What Is Removed And Added During Coagulation?

During the coagulation process, chemicals such as sodium aluminate, iron sulfate, and aluminum sulfate are added during the process to purify the water as effectively as possible.

Aluminum sulfate is most often used to purify water. With the use of these chemicals or otherwise known as coagulants, water pollutants such as bacteria, iron, sand, protozoa, and gravel are removed.

Types of Coagulants Used In Water Treatment

In order to have the best possible success in water treatment with coagulants, you must know which are the best types and which have the most satisfactory result. There are two types of coagulants, organic and inorganic, and both differ from each other in terms of the way they are used and the result they give in the end, both types have their own advantages.

Organic Coagulants

Organic coagulants are monomers based on iron and aluminum that have applicability in the water treatment of black waters. There are many different types of organic coagulants, they have different charges and their polymer molecules have different connections.

This includes polymers that have a charge in their base or otherwise called ionic and polymers that do not contain a charge or non-ionic polymers. Polymers that have a negative charge are called anionic polymers and those with a positive charge are called cationic polymers.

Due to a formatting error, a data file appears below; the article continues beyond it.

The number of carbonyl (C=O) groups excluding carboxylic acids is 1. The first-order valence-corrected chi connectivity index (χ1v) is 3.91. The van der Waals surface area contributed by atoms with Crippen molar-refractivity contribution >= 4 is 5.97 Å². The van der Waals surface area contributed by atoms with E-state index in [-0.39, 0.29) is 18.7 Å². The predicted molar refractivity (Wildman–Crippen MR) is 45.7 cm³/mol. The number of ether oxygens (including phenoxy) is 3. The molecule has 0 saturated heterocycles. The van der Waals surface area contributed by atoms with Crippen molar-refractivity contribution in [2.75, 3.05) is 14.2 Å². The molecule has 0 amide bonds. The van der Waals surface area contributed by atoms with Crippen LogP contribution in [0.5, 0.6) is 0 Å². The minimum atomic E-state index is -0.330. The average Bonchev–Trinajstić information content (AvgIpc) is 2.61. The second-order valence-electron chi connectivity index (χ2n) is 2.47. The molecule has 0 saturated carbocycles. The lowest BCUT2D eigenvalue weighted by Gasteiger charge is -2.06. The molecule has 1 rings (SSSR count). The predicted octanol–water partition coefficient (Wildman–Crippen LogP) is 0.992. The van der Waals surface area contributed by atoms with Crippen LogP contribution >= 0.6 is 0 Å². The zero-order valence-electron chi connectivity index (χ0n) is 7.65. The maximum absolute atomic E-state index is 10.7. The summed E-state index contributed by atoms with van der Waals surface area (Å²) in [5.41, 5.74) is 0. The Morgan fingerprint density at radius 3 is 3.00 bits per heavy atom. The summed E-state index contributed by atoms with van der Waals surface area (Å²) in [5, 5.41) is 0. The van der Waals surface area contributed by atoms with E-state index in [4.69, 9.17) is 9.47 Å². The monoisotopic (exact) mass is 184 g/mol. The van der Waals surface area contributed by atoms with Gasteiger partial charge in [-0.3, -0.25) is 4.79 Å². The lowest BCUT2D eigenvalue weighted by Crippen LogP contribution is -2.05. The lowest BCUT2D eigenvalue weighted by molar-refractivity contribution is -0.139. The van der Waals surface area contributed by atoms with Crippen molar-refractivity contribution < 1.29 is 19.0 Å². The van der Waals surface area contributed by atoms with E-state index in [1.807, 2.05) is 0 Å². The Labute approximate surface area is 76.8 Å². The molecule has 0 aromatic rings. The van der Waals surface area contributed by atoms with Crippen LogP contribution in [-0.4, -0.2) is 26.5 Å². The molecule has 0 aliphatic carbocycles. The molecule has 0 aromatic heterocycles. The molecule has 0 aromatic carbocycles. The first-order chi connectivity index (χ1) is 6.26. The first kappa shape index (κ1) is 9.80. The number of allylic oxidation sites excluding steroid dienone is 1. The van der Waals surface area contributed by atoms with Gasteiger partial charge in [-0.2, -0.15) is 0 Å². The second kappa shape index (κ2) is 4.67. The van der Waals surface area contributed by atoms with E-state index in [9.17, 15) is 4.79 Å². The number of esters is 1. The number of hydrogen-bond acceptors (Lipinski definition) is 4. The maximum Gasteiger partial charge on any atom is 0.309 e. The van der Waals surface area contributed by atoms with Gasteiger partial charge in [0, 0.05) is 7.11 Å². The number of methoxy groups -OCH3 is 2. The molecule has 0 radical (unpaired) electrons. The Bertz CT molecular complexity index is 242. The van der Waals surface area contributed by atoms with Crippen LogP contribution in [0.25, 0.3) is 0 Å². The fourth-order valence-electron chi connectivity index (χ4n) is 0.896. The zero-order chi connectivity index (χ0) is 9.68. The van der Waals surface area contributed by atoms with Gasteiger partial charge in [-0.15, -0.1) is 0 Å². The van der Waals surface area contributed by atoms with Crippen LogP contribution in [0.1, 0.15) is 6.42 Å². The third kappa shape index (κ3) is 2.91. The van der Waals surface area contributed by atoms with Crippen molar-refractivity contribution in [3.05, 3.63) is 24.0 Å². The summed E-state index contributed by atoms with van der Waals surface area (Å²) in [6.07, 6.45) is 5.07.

Inorganic Coagulants

Iron and aluminum salts are the most commonly used inorganic coagulants for sewage treatment. This includes metals based on iron and aluminum. When these coagulants are used to treat sewage, they undergo several different reactions involving hydroxyl ions that produce polynuclear and monomeric species.

Wastewater Coagulation

Each of the stages used for the treatment of wastewater is necessary to achieve the appropriate results. However, tertiary and primary treatment is very important for the process in general.

Primary treatment reduces the number of solids. Without the primary treatment, the whole process would have a poorer result. The tertiary treatment removes the microbiological polluting material so that the affected organs do not get sick.

The methods of wastewater treatment are disinfection and coagulation. Both of these processes can be performed in different ways and with non-chemical or chemical methods. All these methods used for the treatment of wastewater have their own disadvantages and advantages, which make each of the methods stand out.

What Coagulants To Use For Water Treatment?

The most used coagulant to treat wastewater is aluminum sulfate, which has a better effect. But other coagulants are also used, such as iron sulfate, sodium aluminate, and ferric chloride.

Jar Test

Companies that have water treatment plants use coagulants to treat the water in a way that cleans it. Therefore, jar testing is needed to choose the right coagulant and the dose needed to destroy harmful pathogens.

Microscale Dewatering Test

Microscale dewatering test is a process during which a large number of flocculation tests can be performed at the same time. And flocculants with different solutions are tested.

Streaming Current Detector

The Streaming current detector is used in such a way that the coagulant control process becomes automated. This detector constantly receives information on the Internet about the samples. In this way, the work leader in the plant will know the right dose of coagulant at any time.